A fourth mobile operator will launch in Moscow this month, jump-starting a price war by ‘aggressively undercutting its rivals.’ If you're in Moscow you may have seen the billboards?
Good news for consumers, if the expected 30% price fall materialises. Less good for the established mobile operators. Their ‘cozy’ world is about to be disrupted as dissatisfied customers - one-fifth of the entire market - exit through their doors first.
Are the big boys worried? Apparently not. Aside from their infrastructure advantage they are confident that ‘client loyalty’ will ensure they withstand any threat. But are they right?
As Mark Twain (is often wrongly attributed to have) put it “It ain’t what we don’t know that gets us into trouble, but what we think for sure that just ain’t so!”
Claims of customer loyalty are not idle boasts. Russia’s telecoms industry has some of the sharpest marketing professionals in the game (witness Beeline’s rapid ascent from obscurity to global brand). They will all have hard evidence, drawn from years of customer research, that suggests the Tele2 threat is nothing for them to lose sleep over.
But what if all their data is wrong?
CFO pressure forced marketing departments to rapidly improve over the last decade. Campaigns are now run with one eye to their return on investment. The focus on hard data has pulled marketing away from its core purpose - understanding why people behave the way they do.
A few years ago Starbucks wanted to understand which customers drank which coffees in its shops. When buying coffee customers were incentivised to fill out a short questionnaire asking their age, occupation and ‘how do you have your coffee?’
On most measures the campaign was a success - except one. The results were confusing. Most people had said they have their coffee black, but the point-of-sales systems were showing that almost no-one has black coffee in their shops. Something was wrong.
The answer is that it’s our perception about how humans behave that is wrong.
In contrast to the default thinking of conventional economists and management theorists, humans are not rational, self-interested actors in full possession of perfect information. When asked for what we do, (or what we think we do), we are utterly unreliable (e.g. we like our coffee black, but don’t order that).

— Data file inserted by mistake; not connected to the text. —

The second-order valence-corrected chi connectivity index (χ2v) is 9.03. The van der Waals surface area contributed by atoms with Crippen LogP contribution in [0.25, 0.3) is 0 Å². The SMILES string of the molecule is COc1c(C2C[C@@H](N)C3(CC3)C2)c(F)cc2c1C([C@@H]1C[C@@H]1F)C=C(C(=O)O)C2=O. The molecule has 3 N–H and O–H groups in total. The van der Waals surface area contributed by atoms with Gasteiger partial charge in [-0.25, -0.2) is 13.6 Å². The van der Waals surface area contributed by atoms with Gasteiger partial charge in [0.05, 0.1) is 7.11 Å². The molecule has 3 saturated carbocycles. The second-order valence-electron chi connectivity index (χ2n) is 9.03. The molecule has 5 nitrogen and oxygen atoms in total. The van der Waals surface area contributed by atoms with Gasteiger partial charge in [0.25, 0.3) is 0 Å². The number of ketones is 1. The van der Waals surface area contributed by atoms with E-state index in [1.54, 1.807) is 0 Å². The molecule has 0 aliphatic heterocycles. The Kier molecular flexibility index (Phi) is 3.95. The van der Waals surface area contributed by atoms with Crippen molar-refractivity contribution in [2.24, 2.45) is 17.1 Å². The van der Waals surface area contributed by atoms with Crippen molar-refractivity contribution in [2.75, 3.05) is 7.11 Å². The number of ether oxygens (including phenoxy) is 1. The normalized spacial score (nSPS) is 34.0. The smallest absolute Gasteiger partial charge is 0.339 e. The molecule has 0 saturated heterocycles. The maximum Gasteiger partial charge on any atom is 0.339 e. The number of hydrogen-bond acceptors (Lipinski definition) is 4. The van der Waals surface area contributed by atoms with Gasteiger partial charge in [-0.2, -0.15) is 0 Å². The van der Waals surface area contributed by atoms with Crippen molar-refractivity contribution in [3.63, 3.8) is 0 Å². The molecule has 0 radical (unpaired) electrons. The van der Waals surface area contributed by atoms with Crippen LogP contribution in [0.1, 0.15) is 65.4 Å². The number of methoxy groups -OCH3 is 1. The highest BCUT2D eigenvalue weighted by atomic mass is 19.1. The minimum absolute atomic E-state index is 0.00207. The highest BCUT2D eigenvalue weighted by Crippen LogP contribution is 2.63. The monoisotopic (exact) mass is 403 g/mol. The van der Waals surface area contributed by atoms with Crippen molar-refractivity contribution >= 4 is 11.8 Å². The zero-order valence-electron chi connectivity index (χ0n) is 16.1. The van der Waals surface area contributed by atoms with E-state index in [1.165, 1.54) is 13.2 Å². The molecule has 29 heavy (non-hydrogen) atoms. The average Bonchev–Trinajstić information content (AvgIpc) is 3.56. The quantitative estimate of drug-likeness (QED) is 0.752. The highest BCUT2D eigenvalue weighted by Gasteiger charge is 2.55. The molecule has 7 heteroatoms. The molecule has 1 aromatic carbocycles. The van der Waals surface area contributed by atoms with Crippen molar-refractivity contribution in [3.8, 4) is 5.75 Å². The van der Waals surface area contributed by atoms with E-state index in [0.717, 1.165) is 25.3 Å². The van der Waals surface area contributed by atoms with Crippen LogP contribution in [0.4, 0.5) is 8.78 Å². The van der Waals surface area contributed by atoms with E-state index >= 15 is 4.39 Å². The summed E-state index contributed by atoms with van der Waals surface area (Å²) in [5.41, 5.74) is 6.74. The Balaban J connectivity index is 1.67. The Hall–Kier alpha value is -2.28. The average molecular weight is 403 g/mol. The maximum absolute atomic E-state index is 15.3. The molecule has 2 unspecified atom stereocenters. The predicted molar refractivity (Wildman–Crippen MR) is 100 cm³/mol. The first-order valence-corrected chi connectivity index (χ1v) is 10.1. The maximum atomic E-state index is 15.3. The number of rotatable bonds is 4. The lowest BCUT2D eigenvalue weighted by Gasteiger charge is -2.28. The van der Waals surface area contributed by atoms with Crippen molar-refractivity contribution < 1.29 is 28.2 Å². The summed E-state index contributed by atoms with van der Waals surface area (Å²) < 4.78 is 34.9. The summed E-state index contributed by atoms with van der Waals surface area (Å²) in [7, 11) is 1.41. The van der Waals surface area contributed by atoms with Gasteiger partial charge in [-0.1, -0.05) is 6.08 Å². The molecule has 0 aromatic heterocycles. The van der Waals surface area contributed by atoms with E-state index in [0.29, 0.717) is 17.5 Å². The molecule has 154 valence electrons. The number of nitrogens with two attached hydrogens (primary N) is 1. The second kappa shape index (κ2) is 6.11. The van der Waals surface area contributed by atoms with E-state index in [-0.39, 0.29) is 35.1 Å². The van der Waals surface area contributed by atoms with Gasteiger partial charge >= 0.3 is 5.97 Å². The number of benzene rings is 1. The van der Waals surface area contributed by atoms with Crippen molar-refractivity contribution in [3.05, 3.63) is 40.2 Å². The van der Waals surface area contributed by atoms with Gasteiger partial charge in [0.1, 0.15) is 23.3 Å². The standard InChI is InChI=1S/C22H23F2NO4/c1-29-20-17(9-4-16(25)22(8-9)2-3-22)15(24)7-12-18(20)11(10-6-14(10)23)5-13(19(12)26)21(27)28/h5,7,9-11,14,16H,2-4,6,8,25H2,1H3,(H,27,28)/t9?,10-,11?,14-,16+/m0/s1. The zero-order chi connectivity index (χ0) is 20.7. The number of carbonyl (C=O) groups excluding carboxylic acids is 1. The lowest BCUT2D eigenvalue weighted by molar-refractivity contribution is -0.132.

When asked a question by someone face to face we consciously or sub-consciously gift the answers we think people want to hear, or game the system to project how we want to be seen. It’s one of the reasons focus groups are fatefully flawed in minutes.
‘Do I love your brand?’ Well, I don’t want to disappoint you so, ok i’ll say it. Am I satisfied with your offering? Well, sometimes I am, sometimes I’m not - how do I record that on a 5 point scale? (Most people will discover a safe score, which is why your customer satisfaction scores probably hover around a 4 on a 5 point scale or 7 on a 10 point scale).
So Starbucks changed their question to ‘how did you have your coffee today.’ Removing opinion (and therefore bias) from responses they focused customers on their experience. The result was a set of figures that bore a close resemblance to the hard numbers coming out of the cash registers.
The only true test of customer loyalty is how people act: did they sign on again, then they’re loyal, at least for now. True tests of customer loyalty are how people act, NOT how people tell you they will act.
So, if the telecom majors are confident that customer loyalty (rather than customer inertia) will deflect the competitive threat of Tele2, but those numbers are built on people’s opinions - then it may be time to re-think. The future isn’t just an extension of the past.
Establishing a weak signal detection unit will provide real-time experience (not opinion) based evidence of emerging shifts in attitudes and behaviours. This will support timely responses if the market dies start to be disrupted on price.
Make sure you’re not caught out by what you thought you knew for sure, but that just isn’t so!